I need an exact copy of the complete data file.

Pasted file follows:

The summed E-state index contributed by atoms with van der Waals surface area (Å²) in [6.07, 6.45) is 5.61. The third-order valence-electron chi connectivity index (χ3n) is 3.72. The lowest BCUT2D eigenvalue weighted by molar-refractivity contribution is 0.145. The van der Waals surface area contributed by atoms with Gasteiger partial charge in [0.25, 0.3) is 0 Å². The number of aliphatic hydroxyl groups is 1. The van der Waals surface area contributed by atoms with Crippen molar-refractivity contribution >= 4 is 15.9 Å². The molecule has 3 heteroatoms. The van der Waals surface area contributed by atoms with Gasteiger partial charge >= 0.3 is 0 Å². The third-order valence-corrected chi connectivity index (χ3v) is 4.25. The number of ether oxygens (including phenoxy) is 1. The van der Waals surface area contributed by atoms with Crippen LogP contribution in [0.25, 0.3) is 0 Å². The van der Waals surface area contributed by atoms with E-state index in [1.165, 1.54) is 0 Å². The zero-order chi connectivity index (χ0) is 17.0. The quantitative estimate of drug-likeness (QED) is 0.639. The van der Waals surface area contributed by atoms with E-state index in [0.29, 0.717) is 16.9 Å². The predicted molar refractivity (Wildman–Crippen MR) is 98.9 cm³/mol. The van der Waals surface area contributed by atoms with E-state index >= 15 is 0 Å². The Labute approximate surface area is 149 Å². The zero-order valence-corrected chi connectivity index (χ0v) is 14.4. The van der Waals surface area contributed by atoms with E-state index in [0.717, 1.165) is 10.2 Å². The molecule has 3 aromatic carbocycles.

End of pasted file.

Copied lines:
The summed E-state index contributed by atoms with van der Waals surface area (Å²) in [6.07, 6.45) is 5.61. The third-order valence-electron chi connectivity index (χ3n) is 3.72. The lowest BCUT2D eigenvalue weighted by molar-refractivity contribution is 0.145. The van der Waals surface area contributed by atoms with Gasteiger partial charge in [0.25, 0.3) is 0 Å². The number of aliphatic hydroxyl groups is 1. The van der Waals surface area contributed by atoms with Crippen molar-refractivity contribution >= 4 is 15.9 Å². The molecule has 3 heteroatoms. The van der Waals surface area contributed by atoms with Gasteiger partial charge >= 0.3 is 0 Å². The third-order valence-corrected chi connectivity index (χ3v) is 4.25. The number of ether oxygens (including phenoxy) is 1. The van der Waals surface area contributed by atoms with Crippen LogP contribution in [0.25, 0.3) is 0 Å². The van der Waals surface area contributed by atoms with E-state index in [1.165, 1.54) is 0 Å². The zero-order chi connectivity index (χ0) is 17.0. The quantitative estimate of drug-likeness (QED) is 0.639. The van der Waals surface area contributed by atoms with E-state index in [0.29, 0.717) is 16.9 Å². The predicted molar refractivity (Wildman–Crippen MR) is 98.9 cm³/mol. The van der Waals surface area contributed by atoms with E-state index >= 15 is 0 Å². The Labute approximate surface area is 149 Å². The zero-order valence-corrected chi connectivity index (χ0v) is 14.4. The van der Waals surface area contributed by atoms with E-state index in [0.717, 1.165) is 10.2 Å². The molecule has 3 aromatic carbocycles.